It Follows

It Followsitfollows
Released: 2015
Director: David Robert Mitchell

Have you ever been out walking and just became overwhelmed with the tense feeling that someone was behind you? Did you turn around and look? Or simply pick up your pace until you reached your destination? It’s a common thing most of us have experienced, and the central premise of It Follows takes this part of human paranoia and pushes it to the extreme. Yes, something is there, it’s following you specifically, and it will never stop. Throw in a clear love for the classic 70s and 80s era horror films, and a lot of allegory to sexual anxiety during your early adulthood, and it has a combination that could either hit it out of the park or fall flat.

The film follows Jay, a nineteen year old girl who seems pretty content with her normal life, spending time with her sister, and their tight-knit group of friends. On top of that, she’s enjoying a budding relationship with a new guy named Hugh. However, after their first sexual encounter, things turn dark quickly as Jay finds herself drugged and tied up in an abandoned building. There Hugh explains to her that he’s passed something on to her – not an STD, but a curse. It will follow you, he explains to her, it will pursue you relentlessly, and the only way you can survive it is to pass it on to someone else, and make sure they keep the chain moving forward.

This is one of those films with a premise that’s hard to explain out loud to people without feeling like you’re telling some kind of bad joke. The premise sounds ridiculous, even just writing it out, but to the film’s credit, it takes something so inherently silly sounding, and manages to make it actually scary. After some time, it starts to feel like it doesn’t even matter how Jay found herself cursed with this creature, the near constant tension and paranoia created by its single-minded pursuit is enough to keep the story driving forward.

The thing is, this is a much smarter film than it initially lets on with its monster story, and its distractingly uncertain time setting. In fact, the way that I could not discern for a large portion of the movie if it was supposed to be modern or not was clearly intentional, and in doing so, created an eerie, dreamlike atmosphere that carried on through the entire film. It feels like you are following Jay through a walking nightmare that can only end with her own death.

Thematically, there are a number of ways that the meaning of this film can be parsed. Of course, there is the most straightforward reading of it as a monster/survival horror story. But much like The Babadook did, the monster lends itself to mean much more when examined closely. It can be seen as the anxiety and fear that haunts Jay after a traumatizing sexual experience, something she simply cannot run away from. It can be the awakening of a young woman’s maturity and sexuality, and the anxiety that can bubble up from it.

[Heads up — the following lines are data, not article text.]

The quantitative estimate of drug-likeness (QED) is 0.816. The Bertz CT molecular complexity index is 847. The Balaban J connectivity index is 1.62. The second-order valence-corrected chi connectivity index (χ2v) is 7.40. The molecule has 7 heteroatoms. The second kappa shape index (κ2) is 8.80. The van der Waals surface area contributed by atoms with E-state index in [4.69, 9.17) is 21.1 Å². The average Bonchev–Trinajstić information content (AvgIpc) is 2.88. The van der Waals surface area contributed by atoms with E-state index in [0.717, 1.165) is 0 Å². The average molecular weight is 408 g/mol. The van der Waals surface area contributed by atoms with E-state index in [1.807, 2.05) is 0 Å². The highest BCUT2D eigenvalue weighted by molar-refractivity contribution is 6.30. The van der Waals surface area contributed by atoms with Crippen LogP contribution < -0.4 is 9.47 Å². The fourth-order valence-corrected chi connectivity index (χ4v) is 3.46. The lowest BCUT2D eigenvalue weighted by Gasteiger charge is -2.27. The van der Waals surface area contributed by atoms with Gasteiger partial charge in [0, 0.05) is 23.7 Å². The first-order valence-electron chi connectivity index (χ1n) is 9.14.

The monster is never truly explained or understood. This is something that can divide opinion on whether or not it’s a good choice narratively – personally, I found its mysterious nature to be effective in this story. The only things you know about it are the things that make it the most frightening: it can change its form at will (with terrifying results at times), it will never stop until it reaches you, however long it will take them. It moves at a relatively slow pace, which occasionally lulls you into a false sense of security, but it never stops moving, and it is constantly walking towards you with the intent of killing you.

Jay herself is one of the best achievements of the film. I’ve found it increasingly hard to like the protagonists in more recent horror films, and sometimes spend the time they’re on screen counting down the moments until they’ll be murdered to my satisfaction. Jay is a genuinely well developed, likeable character – and despite having flaws, you genuinely root for her to survive this, to make it through, and find a way to be okay in the end. Her sexuality is explored without being judged or punished (any more than the other recipients of the curse), and she has close relationships with the other women in the film.

If you have a chance to see this while it’s still in theaters, I’d recommend you do so.  It’s thoughtful in how it talks about relationships and sex, but not without some self awareness and a sense of humor about where all the horror tropes we know and love come from.  It also isn’t afraid to throw caution to the wind and try to subvert as many of them as it feels like.

Rating: 4 out of 5.

Scariness level: Good! Only a few jump scares, with more of a slow burn pace to build up tension and fear throughout the film. And some really horrific imagery with the creature itself.

Violence level: Mid-to-low. The opening scene has one of the more shocking bits of violence, but you do see some other shots with violence or grotesque imagery as well.

Bechdel test: Passes. Jay and her sister talk about a number of things, the monster itself, and telling their mother about what Jay experienced.

Mako Mori test: Jay’s survival is certainly the main story, and since she is the only target, her story is supported by the other characters.

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Posted on April 20, 2015, in Uncategorized. Bookmark the permalink. 1 Comment.

  1. I was really very impressed by this movie. A horror movie that uses sexuality in a completely non-sexist, non-puritan way is almost a completely new idea. And the soundtrack, Holly. The soundtrack! So weird.

    Like

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